Forgetting Katrina?  Not In New Orleans

By Grace Dyrud


Tourists and conventioneers (as we were in 2000 and again in August, 2006) who fly in and stay in New Orleans’ business district, Bourbon St., and the Garden District will see little difference before and after Katrina.  In these areas there is still some unrepaired wind damage, windows and roofs, but the really obvious difference is the extreme decrease in people and cars.  Go a little farther and the New Orleans market is empty, though.


While we were not able to go to the most devastated areas such as the 9th ward, we were told that not much is happening, not even cleanup.  Those who had been there said it looked like “World War II.”  We saw a sign that said that 1300 small tourist businesses in the French Quarter and elsewhere were gone.  There is a prevailing bad attitude toward government, especially FEMA, in conversation, on signs and T-shirts. 


What we did see was upsetting enough!  A middle class area on the New Orleans side of the 17th St. canal is now block after block of deserted, damaged homes with doors and windows out, roofs askew, and debris piles.  Water had been up to second floor level.  Houses had codes on them such as 0 (no dead) and 1 cat.  Here and there were some sparsely placed FEMA trailers and occasionally obvious efforts to clean, gut and move back, and one newly built modular “show house.”


What is happening  Much cleanup is still going on – we saw a group of Pennsylvania students cleaning debris in a park.  A Minnesota group has come five times to work on houses.  The governor got 150,000 abandoned cars out of town last month.  Some homes are being leveled for structural and mold reasons (we saw “Gulf Mold Control” vans.)   Keep in mind that people may still be paying on the mortgages, and have no insurance money (even if they had insurance).  Many people are waiting for the go or no go ahead of money, permits, or condemnations.  The St. Charles street car will not be running for a year or two.   Two thirds of the population remained or have returned.  ACLU has taken up the case of 6,000 prisoners who had been in the jails and are now incarcerated around the country in prison limbo.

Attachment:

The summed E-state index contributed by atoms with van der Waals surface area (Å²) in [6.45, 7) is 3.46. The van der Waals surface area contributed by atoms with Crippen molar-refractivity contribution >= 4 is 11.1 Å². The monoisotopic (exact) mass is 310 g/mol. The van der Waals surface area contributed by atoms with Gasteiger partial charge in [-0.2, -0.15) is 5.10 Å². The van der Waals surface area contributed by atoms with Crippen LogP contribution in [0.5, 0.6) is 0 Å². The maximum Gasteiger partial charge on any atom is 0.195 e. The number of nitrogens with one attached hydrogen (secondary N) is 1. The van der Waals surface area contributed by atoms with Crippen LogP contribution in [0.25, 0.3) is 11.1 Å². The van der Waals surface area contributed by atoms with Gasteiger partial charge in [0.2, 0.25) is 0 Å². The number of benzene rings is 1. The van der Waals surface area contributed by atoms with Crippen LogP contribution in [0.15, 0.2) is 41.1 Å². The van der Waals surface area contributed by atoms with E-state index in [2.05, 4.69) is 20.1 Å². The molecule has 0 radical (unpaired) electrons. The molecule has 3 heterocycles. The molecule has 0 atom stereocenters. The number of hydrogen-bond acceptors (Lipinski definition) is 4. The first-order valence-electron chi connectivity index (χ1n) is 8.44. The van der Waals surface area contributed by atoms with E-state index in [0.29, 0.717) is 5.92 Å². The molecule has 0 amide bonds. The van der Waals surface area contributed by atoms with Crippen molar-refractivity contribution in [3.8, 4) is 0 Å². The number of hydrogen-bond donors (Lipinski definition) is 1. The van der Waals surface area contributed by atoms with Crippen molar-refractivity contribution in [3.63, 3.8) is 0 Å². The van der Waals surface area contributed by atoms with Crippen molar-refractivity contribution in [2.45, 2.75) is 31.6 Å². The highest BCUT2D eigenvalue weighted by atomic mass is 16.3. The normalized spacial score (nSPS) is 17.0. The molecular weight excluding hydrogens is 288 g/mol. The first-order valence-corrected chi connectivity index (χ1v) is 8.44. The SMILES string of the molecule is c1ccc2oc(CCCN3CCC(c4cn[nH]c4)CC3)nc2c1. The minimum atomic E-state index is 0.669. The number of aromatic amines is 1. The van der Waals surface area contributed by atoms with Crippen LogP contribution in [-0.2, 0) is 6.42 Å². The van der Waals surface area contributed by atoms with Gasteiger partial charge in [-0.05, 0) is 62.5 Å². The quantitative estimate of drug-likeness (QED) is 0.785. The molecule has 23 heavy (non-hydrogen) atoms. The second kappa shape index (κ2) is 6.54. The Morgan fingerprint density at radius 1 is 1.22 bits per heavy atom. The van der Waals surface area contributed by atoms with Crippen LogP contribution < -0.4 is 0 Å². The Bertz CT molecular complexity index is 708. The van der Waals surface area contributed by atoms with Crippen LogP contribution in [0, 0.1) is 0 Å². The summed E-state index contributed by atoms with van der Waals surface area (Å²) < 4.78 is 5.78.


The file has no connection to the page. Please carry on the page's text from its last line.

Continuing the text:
Institutions are very slowly coming back.  A jury pool was recently selected.  Schools (20%) are reopening and all colleges are open, but critically down in enrollment.  Businesses are trying to start up even in St., but critically down in enrollment.  Businesses are trying to start up even in St. Bernard parish with the hope that if people see there is a school, a grocery store and a clinic, they will return.  Still there is a severe lack of mental health and hospital facilities.  The New Orleans Public Library is setting up a picture memorial of flood victims (1200+).  There will be pin number records of caskets so if ever again they float away there will be a record of where they came from.

Still on the hopeful side, New Orleans has already had several much needed celebrations such as Mardi Gras.  In September, 06, the Saints came back to the Superdome to play their first game after Katrina in New Orleans.     

What is still needed?  Tourists (the American Psychological Association which just met there brought in 17 million dollars), money, volunteers and organizations which can make good use of volunteers.  100,000 more FEMA trailers.  Grants for people without insurance (there is 7 million set aside, not yet handed out).  Help for those who did have insurance.  Whatever can keep up the hope.  Much gratitude was expressedboth for coming and to “volunteers who have done more than the government.” 


What’s holding up reconstruction?  Moneylack of it.  Delays in getting money to homeowners and small businesses due to slow establishment of bureaucracies and lawsuits against insurance companies who say they need not pay for water damage, though wind destroyed homes first in many cases.  Delays in decision makingcondemnations and permits. 


What lessons can we gain? 

  1. Have a plan with a line of authority that uses previously structured organizations, especially local ones such as the American Red Cross, churches, and school districts.
  2. Government should have organizations in place for disasters.  Government should help, not just veto, or slow down reconstruction.  Government should be prepared to hire extra inspectors from other parts of the country to speed reconstruction.
  3. Be ready to use volunteers quickly (many sat around).
  4. Get American Red Cross training.  Sometimes volunteers cannot get permission to go into disaster areas without it.
  5. Disasters affect not only their sites, but other places as well.  Several hundred thousand refugees went to Houston and San Antonio and 700 hundred families even came to St. Paul.

6.  Keep at the reconstruction task until people can carry on in normal ways.


Maybe the rest of the world is forgetting Katrina.  People in New Orleans don’t go a day without remembering.